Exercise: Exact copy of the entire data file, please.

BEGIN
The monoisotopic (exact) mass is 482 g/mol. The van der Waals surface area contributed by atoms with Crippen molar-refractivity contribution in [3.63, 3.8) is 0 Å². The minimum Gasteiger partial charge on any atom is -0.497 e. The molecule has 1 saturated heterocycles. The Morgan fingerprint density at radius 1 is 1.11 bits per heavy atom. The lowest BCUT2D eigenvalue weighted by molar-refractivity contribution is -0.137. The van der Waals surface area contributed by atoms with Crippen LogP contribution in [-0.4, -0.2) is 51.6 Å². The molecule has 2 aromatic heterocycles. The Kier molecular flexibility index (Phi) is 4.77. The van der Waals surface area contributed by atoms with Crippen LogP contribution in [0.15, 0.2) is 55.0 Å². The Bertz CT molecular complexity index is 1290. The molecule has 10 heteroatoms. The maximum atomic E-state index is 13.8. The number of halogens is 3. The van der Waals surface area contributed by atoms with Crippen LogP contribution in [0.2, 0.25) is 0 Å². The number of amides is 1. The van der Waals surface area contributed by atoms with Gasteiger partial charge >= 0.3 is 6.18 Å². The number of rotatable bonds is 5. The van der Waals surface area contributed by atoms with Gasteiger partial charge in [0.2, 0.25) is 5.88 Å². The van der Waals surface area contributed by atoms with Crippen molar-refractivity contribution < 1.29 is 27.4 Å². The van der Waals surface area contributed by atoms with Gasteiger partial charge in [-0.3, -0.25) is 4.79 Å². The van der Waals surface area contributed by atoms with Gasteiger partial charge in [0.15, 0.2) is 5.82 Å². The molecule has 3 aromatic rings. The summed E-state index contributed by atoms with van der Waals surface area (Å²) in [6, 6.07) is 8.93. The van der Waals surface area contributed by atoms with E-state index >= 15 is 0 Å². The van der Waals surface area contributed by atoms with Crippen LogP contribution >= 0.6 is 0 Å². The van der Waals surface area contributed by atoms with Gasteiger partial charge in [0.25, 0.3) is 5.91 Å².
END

The monoisotopic (exact) mass is 482 g/mol. The van der Waals surface area contributed by atoms with Crippen molar-refractivity contribution in [3.63, 3.8) is 0 Å². The minimum Gasteiger partial charge on any atom is -0.497 e. The molecule has 1 saturated heterocycles. The Morgan fingerprint density at radius 1 is 1.11 bits per heavy atom. The lowest BCUT2D eigenvalue weighted by molar-refractivity contribution is -0.137. The van der Waals surface area contributed by atoms with Crippen LogP contribution in [-0.4, -0.2) is 51.6 Å². The molecule has 2 aromatic heterocycles. The Kier molecular flexibility index (Phi) is 4.77. The van der Waals surface area contributed by atoms with Crippen LogP contribution in [0.15, 0.2) is 55.0 Å². The Bertz CT molecular complexity index is 1290. The molecule has 10 heteroatoms. The maximum atomic E-state index is 13.8. The number of halogens is 3. The van der Waals surface area contributed by atoms with Crippen LogP contribution in [0.2, 0.25) is 0 Å². The number of amides is 1. The van der Waals surface area contributed by atoms with Gasteiger partial charge >= 0.3 is 6.18 Å². The number of rotatable bonds is 5. The van der Waals surface area contributed by atoms with Gasteiger partial charge in [0.2, 0.25) is 5.88 Å². The van der Waals surface area contributed by atoms with Crippen molar-refractivity contribution < 1.29 is 27.4 Å². The van der Waals surface area contributed by atoms with Gasteiger partial charge in [-0.3, -0.25) is 4.79 Å². The van der Waals surface area contributed by atoms with Gasteiger partial charge in [0.15, 0.2) is 5.82 Å². The molecule has 3 aromatic rings. The summed E-state index contributed by atoms with van der Waals surface area (Å²) in [6, 6.07) is 8.93. The van der Waals surface area contributed by atoms with E-state index >= 15 is 0 Å². The van der Waals surface area contributed by atoms with Crippen LogP contribution >= 0.6 is 0 Å². The van der Waals surface area contributed by atoms with Gasteiger partial charge in [0.25, 0.3) is 5.91 Å².